22.01.2018 | Universität des Saarlandes

All articles from Life Sciences >>>

The most recent press releases about innovation >>>

Die letzten 5 Focus-News des innovations-reports im Überblick:

Im Focus: Artificial agent designs quantum experiments

On the way to an intelligent laboratory, physicists from Innsbruck and Vienna present an artificial agent that autonomously designs quantum experiments. In initial experiments, the system has independently (re)discovered experimental techniques that are nowadays standard in modern quantum optical laboratories. This shows how machines could play a more creative role in research in the future.

We carry smartphones in our pockets, the streets are dotted with semi-autonomous cars, but in the research laboratory experiments are still being designed by...

Im Focus: Scientists decipher key principle behind reaction of metalloenzymes

So-called pre-distorted states accelerate photochemical reactions too

What enables electrons to be transferred swiftly, for example during photosynthesis? An interdisciplinary team of researchers has worked out the details of how...

Im Focus: The first precise measurement of a single molecule's effective charge

For the first time, scientists have precisely measured the effective electrical charge of a single molecule in solution. This fundamental insight of an SNSF Professor could also pave the way for future medical diagnostics.

Electrical charge is one of the key properties that allows molecules to interact. Life itself depends on this phenomenon: many biological processes involve...

Im Focus: Paradigm shift in Paris: Encouraging an holistic view of laser machining

At the JEC World Composite Show in Paris in March 2018, the Fraunhofer Institute for Laser Technology ILT will be focusing on the latest trends and innovations in laser machining of composites. Among other things, researchers at the booth shared with the Aachen Center for Integrative Lightweight Production (AZL) will demonstrate how lasers can be used for joining, structuring, cutting and drilling composite materials.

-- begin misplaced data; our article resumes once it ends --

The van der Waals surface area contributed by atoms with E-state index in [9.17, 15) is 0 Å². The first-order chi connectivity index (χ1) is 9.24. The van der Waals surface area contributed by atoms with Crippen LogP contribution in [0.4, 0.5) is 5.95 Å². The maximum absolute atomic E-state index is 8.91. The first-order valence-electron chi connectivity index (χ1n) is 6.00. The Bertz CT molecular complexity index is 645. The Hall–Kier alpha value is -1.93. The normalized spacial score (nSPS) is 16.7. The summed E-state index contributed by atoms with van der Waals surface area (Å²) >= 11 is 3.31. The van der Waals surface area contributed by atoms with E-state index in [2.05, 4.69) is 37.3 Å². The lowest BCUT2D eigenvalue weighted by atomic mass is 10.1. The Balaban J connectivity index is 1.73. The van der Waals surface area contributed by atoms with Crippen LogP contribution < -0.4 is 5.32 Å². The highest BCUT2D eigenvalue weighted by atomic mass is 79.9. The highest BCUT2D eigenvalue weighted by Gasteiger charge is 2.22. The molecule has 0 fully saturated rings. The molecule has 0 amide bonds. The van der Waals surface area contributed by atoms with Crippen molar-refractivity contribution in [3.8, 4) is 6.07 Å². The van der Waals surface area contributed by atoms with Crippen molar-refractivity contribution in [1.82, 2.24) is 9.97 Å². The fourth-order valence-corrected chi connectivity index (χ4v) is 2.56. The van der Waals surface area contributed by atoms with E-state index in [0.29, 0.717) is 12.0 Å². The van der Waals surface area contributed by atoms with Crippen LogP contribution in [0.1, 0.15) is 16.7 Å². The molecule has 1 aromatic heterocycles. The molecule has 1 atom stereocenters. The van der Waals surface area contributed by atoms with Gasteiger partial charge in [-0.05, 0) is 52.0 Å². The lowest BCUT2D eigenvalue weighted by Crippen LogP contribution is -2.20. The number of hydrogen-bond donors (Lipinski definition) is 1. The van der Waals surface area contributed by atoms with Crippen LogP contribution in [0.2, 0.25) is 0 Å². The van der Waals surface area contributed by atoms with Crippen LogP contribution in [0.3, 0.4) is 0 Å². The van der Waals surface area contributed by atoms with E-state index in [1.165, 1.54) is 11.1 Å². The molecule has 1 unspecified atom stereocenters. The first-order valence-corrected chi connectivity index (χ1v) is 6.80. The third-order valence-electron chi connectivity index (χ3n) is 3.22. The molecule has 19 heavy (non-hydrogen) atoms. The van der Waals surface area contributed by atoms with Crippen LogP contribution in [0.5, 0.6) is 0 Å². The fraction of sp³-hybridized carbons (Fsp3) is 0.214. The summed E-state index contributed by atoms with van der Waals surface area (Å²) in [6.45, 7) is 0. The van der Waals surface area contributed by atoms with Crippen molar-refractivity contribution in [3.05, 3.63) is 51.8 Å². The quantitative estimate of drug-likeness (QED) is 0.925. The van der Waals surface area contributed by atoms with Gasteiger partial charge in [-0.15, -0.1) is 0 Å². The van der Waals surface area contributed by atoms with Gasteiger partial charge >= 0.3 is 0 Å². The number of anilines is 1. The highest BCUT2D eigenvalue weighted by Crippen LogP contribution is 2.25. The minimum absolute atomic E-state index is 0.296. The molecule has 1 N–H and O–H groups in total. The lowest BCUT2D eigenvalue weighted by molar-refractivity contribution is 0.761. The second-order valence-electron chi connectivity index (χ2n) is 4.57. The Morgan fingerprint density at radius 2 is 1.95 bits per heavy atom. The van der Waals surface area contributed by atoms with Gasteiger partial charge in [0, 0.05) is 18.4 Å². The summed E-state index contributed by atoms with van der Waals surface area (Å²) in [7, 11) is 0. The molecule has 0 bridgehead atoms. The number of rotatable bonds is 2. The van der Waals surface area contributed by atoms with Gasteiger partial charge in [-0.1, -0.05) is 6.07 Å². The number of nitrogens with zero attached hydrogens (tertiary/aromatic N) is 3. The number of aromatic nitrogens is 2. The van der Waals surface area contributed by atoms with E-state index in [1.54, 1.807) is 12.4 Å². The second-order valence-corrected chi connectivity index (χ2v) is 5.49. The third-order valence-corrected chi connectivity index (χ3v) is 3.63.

No other industry has attracted as much public attention to composite materials as the automotive industry, which along with the aerospace industry is a driver...

Im Focus: Room-temperature multiferroic thin films and their properties

Scientists at Tokyo Institute of Technology (Tokyo Tech) and Tohoku University have developed high-quality GFO epitaxial films and systematically investigated their ferroelectric and ferromagnetic properties. They also demonstrated the room-temperature magnetocapacitance effects of these GFO thin films.

Multiferroic materials show magnetically driven ferroelectricity. They are attracting increasing attention because of their fascinating properties such as...

All Focus news of the innovation-report >>>

Anzeige

Anzeige

Event News

10th International Symposium: “Advanced Battery Power – Kraftwerk Batterie” Münster, 10-11 April 2018

08.01.2018 | Event News

See, understand and experience the work of the future

11.12.2017 | Event News

Innovative strategies to tackle parasitic worms

08.12.2017 | Event News

 
Latest News

Thanks for the memory: NIST takes a deep look at memristors

22.01.2018 | Materials Sciences

Radioactivity from oil and gas wastewater persists in Pennsylvania stream sediments

22.01.2018 | Earth Sciences

Saarland University bioinformaticians compute gene sequences inherited from each parent

22.01.2018 | Life Sciences

VideoLinks Wissenschaft & Forschung
Overview of more VideoLinks >>>